An experience of unrequited love. What should I do?Name withheld.
Thanks so much for your questions and for sharing your heart. How hard it must be to see someone that you have come to love look past you to another. Perhaps your feelings include the natural deep desire that many of us have, to be married. You have responded to God's call to missions in obedience, and you have trusted Him to meet all your needs. So, what about this one?
Let me remind you, or something I know you know: you are ever so deeply loved by God and very precious to Him. The One who called you is loving and faithful and fully aware of your suffering at this time. At the same time, how totally natural and human it is to struggle with James' advice “to count it all joy” when, as you mention, you face such a difficult trial like this one.
Three texts come to mind as I pray for you: The first one is from Philippians 3:10. In a very real sense you are sharing in your own way part of "the fellowship of Christ's sufferings." (God's plan for Him did not include marriage, despite His loving friendship with Mary and Martha.
Paul found joy in trials, not so much because of the trials he faced, but in knowing that as he suffered those trials, "he filled up in his own flesh what is still lacking in regard to Christ's afflictions" (Colossians 1:24). You are suffering what so many single women (and men) are suffering and have suffered and you can pray very empathetically for them, even as you pray for yourself!
Lastly, I think of 2 Corinthians 1:3-11. "The God of all comfort," wants to comfort you with the comfort He gave His own son, a comfort you can now or later on share with others. This is an opportunity to draw closer to the Lord and invite Him into your pain. Give it to Him, ask Him to comfort you and to help you bear it; ask Him how you can take the unrequited love you so deeply seem to feel and express it to others in His name or even to God Himself.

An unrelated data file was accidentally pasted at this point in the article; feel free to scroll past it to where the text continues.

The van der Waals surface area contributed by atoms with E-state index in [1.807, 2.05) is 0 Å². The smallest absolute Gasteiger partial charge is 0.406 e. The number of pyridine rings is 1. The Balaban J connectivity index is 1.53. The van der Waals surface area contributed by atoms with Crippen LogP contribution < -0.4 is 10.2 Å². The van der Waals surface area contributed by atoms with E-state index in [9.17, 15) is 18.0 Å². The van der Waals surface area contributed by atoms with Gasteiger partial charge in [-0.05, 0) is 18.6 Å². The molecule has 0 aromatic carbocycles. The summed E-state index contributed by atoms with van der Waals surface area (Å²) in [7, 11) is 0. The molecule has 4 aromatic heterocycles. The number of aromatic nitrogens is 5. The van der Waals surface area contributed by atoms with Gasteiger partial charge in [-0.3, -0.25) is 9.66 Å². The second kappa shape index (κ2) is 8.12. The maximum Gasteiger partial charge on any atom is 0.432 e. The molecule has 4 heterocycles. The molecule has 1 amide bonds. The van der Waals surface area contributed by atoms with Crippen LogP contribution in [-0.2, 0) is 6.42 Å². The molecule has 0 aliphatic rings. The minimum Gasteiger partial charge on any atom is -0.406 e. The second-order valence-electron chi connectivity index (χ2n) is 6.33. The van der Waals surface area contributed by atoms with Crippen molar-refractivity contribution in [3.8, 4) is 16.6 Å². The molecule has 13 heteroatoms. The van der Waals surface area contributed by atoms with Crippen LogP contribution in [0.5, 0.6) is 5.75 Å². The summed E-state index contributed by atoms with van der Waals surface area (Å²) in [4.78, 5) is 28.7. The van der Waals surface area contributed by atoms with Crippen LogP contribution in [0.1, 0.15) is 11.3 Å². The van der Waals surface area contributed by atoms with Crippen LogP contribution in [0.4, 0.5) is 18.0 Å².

It is very mature of you to see this experience as a trial. James says we are to consider it “all joy” not because joy easily comes, but because we recognize the ultimate fruit of patience. In other words, James calls us to take joy in what will ultimately result from this experience, not necessarily from the experience itself. The author of Hebrews mentions that Jesus knew that the end result of his passion would be fruitful and that gave Him joy. Therefore, He endured the Cross, but hardly found His actually suffering a joyful experience!
If the enemy has added to your trial, by flaunting the person before you, ask Jesus to protect you. Renounce any idolatry involved, where this person has become the central object of your thoughts and feelings and ask Jesus Himself to stand in that place and protect you with His comfort and love.
As you reflect on these things, it's also a good time to explore your own feelings. Sometimes it's difficult to distinguish the difference between an “infatuation,” a trial from the enemy, and “true love.” I don’t know how long you have known the object of your affection, but all of us can so easily build "castles in the air.” The enemy loves to torment us with our own imaginations, especially when we want something so badly.
True love on the other hand, involves mutual growth and development as we spend time with someone, share each other's vision and purpose in life, dialogue and grow in intimacy, and see one another in various circumstances. We share our care mutually and the friendship and love grows and deepens. This takes time.
Finally, a last practical suggestion, it might be very helpful to avoid unnecessary contact with the one who draws your heart. In other words, protect your heart as much as possible and move one, even before the year is over.
Thanks for sharing. May God Himself minister to you.